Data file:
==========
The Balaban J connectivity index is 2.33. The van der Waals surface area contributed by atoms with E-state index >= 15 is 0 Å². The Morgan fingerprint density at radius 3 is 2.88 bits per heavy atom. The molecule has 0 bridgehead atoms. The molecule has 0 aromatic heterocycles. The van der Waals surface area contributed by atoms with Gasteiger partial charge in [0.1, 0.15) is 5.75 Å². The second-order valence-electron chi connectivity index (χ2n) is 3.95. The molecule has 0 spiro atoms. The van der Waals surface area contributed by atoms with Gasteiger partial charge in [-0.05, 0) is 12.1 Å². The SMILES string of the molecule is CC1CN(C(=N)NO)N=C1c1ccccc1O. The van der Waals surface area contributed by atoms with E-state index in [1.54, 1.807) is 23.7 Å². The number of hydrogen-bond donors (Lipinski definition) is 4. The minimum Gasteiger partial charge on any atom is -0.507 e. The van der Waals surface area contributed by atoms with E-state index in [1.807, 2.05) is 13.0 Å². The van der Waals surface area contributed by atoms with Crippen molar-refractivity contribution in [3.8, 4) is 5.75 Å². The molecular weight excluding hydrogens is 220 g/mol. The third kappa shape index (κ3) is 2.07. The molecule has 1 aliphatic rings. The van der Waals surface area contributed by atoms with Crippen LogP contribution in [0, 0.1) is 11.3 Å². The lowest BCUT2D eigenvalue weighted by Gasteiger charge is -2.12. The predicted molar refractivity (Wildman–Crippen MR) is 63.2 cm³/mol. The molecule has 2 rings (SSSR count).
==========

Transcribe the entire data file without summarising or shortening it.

The Balaban J connectivity index is 2.33. The van der Waals surface area contributed by atoms with E-state index >= 15 is 0 Å². The Morgan fingerprint density at radius 3 is 2.88 bits per heavy atom. The molecule has 0 bridgehead atoms. The molecule has 0 aromatic heterocycles. The van der Waals surface area contributed by atoms with Gasteiger partial charge in [0.1, 0.15) is 5.75 Å². The second-order valence-electron chi connectivity index (χ2n) is 3.95. The molecule has 0 spiro atoms. The van der Waals surface area contributed by atoms with Gasteiger partial charge in [-0.05, 0) is 12.1 Å². The SMILES string of the molecule is CC1CN(C(=N)NO)N=C1c1ccccc1O. The van der Waals surface area contributed by atoms with E-state index in [1.54, 1.807) is 23.7 Å². The number of hydrogen-bond donors (Lipinski definition) is 4. The minimum Gasteiger partial charge on any atom is -0.507 e. The van der Waals surface area contributed by atoms with E-state index in [1.807, 2.05) is 13.0 Å². The van der Waals surface area contributed by atoms with Crippen molar-refractivity contribution in [3.8, 4) is 5.75 Å². The molecular weight excluding hydrogens is 220 g/mol. The third kappa shape index (κ3) is 2.07. The molecule has 1 aliphatic rings. The van der Waals surface area contributed by atoms with Crippen LogP contribution in [0, 0.1) is 11.3 Å². The lowest BCUT2D eigenvalue weighted by Gasteiger charge is -2.12. The predicted molar refractivity (Wildman–Crippen MR) is 63.2 cm³/mol. The molecule has 2 rings (SSSR count).